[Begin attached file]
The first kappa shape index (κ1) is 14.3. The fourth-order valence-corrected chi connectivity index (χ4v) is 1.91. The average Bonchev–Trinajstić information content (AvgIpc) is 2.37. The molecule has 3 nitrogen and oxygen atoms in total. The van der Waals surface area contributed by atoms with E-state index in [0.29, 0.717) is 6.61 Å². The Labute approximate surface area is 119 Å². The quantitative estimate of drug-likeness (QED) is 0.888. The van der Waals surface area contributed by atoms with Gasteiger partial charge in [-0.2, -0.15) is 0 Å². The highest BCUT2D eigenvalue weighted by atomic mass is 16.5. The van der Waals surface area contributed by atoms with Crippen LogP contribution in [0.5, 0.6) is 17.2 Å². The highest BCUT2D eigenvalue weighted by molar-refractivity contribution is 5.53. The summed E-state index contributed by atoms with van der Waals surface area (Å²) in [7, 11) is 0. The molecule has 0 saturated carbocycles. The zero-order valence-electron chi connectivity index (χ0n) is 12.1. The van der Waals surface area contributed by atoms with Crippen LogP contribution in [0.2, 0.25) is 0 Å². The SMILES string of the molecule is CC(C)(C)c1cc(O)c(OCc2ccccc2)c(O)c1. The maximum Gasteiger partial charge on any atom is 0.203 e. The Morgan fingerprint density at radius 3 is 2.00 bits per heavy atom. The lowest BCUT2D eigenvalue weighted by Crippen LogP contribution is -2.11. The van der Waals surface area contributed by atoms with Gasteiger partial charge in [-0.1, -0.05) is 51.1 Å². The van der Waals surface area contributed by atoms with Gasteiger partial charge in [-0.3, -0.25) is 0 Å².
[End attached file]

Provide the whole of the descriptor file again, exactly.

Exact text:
The first kappa shape index (κ1) is 14.3. The fourth-order valence-corrected chi connectivity index (χ4v) is 1.91. The average Bonchev–Trinajstić information content (AvgIpc) is 2.37. The molecule has 3 nitrogen and oxygen atoms in total. The van der Waals surface area contributed by atoms with E-state index in [0.29, 0.717) is 6.61 Å². The Labute approximate surface area is 119 Å². The quantitative estimate of drug-likeness (QED) is 0.888. The van der Waals surface area contributed by atoms with Gasteiger partial charge in [-0.2, -0.15) is 0 Å². The highest BCUT2D eigenvalue weighted by atomic mass is 16.5. The van der Waals surface area contributed by atoms with Crippen LogP contribution in [0.5, 0.6) is 17.2 Å². The highest BCUT2D eigenvalue weighted by molar-refractivity contribution is 5.53. The summed E-state index contributed by atoms with van der Waals surface area (Å²) in [7, 11) is 0. The molecule has 0 saturated carbocycles. The zero-order valence-electron chi connectivity index (χ0n) is 12.1. The van der Waals surface area contributed by atoms with Crippen LogP contribution in [0.2, 0.25) is 0 Å². The SMILES string of the molecule is CC(C)(C)c1cc(O)c(OCc2ccccc2)c(O)c1. The maximum Gasteiger partial charge on any atom is 0.203 e. The Morgan fingerprint density at radius 3 is 2.00 bits per heavy atom. The lowest BCUT2D eigenvalue weighted by Crippen LogP contribution is -2.11. The van der Waals surface area contributed by atoms with Gasteiger partial charge in [-0.1, -0.05) is 51.1 Å². The van der Waals surface area contributed by atoms with Gasteiger partial charge in [-0.3, -0.25) is 0 Å².